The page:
PixelPin Encryption Key

Updated March 13th 2017

Encrypt your users data with a key that you do not possess!

Disclaimer: Encryption is hard to do well. The main risks are doing it poorly and an attacker being able to decrypt it and the other danger is having encrypted data that cannot be decrypted because you have lost the decryption key or corrupted the data in some way. PixelPin will not be liable for your encryption implementation, testing or procedures, even if it was modified to use the encryption key returning from PixelPin. Any advice you might receive from us on the developer web site or in person is advisory only and does not form part of a legally binding contract.

Please contact us via pixelpin.co.uk if you require more information on this disclaimer or the potential usage of these keys in your application.

Introduction

Most of the recent high-profile hacks have demonstrated that once a site's data has been accessed, it is either stored in plain text, for an attacker to read easily, or has used encryption that is trivially reversed since the encryption keys are discovered in the same database, in code or on the file system of the compromised hardware.

By using a key stored by a third-party, you can encrypt the same data with a key that cannot be stolen from your premises, because it is not stored there!

Does this give me "zero-knowledge"?

Not in the strictest sense. Zero knowledge would mean you couldn't decrypt the data even if you wanted to. In this use case, you could decrypt the data either by waiting for the user to login or by storing the decryption key - something that is not recommended!

Since most web applications pass authentication through the server, true zero knowledge is very difficult on the web. Current options are browser-based where the server cannot see e.g. the key derivation step but these solutions present their own problems due to the insecurity of Javascript and the lack of mature security and encryption tools in browsers.

It is also not zero knowledge because PixelPin has the knowledge of how the keys are generated

Should I encrypt any or all of my data using this key?

It depends. For a start, the end-user must be able to authenticate using PixelPin in order for the key to be released to your system. If you have, e.g. a call centre using the telephone, the user is not going to be able to release the key which means the data can't be decrypted.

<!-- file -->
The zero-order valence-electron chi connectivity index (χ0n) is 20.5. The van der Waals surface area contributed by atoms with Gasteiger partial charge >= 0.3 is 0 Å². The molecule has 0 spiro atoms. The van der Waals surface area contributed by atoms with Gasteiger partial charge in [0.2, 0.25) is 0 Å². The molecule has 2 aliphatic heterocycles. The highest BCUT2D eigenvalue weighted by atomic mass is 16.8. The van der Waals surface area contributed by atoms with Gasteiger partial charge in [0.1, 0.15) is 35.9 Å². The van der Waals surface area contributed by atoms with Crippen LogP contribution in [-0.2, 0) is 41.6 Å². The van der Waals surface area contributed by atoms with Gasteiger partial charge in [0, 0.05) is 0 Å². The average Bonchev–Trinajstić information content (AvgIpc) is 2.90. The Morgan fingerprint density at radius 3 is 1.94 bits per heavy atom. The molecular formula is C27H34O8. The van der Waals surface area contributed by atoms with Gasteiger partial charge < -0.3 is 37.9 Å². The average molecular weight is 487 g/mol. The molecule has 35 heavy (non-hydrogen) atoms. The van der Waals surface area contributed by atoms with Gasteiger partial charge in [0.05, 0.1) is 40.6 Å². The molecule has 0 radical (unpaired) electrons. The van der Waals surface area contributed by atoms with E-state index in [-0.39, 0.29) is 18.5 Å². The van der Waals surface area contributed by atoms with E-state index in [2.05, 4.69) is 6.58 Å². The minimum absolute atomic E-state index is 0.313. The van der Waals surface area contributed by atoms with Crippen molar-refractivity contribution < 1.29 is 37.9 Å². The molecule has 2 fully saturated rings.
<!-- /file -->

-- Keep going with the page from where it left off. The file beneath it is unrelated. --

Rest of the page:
You should not try and mitigate this by storing the key. If you are going to store keys, there are more secure ways to do this internally to your organisation including Hardware Security Modules, which provide soft and hard protections to the keys themselves or otherwise a system that generates keys in a similar way to PixelPin but taking into account all the ways in which your system needs to encrypt or decrypt data. Keys should never be stored in the same database as the data you are encrypting and should use as many security controls as possible to protect them from being stolen or hacked

What details do I need to know about PixelPin keys?

They are 32 bytes long (256 bits) and can be used directly to encrypt using AES256. Shorter keys can be obtained by truncating the key at the required length.

They are generated using 1000 rounds of HMAC_SHA1 using PBKDF2 - a password stretching function

They combine the site id and user id as well as a long fixed salt that was randomnly generated

Because they use the site and user ids, if you change the PixelPin developer account that your site is using or your end-user deletes and recreates their PixelPin account - even with the same email address, their key will no longer work! You should consider how these scenarios might affect your product before implementing any encryption whether with the PixelPin key or not.

How do I get this key?

login.pixelpin.io does not currently return the key to the caller. This will be resolved in the future but for now, you will need to continue to use the older (ws3.pixelpin.co.uk) endpoints.

The older versions of the PixelPin OAuth2 API function /userdata will include the key by default in a property called keyid. In later versions of /userdata (oauth2v11/userdata and later), you must pass key_id=true into the call to /token and /userdata otherwise an empty string will be returned. This change was made for performance reasons since key generation is slow for customers who do not need it.

Note: You must pass key_id=true into /token as well as /userdata since /token will retrieve and generate the data for userdata and cache it. If you do not, you might receive an empty string back from /userdata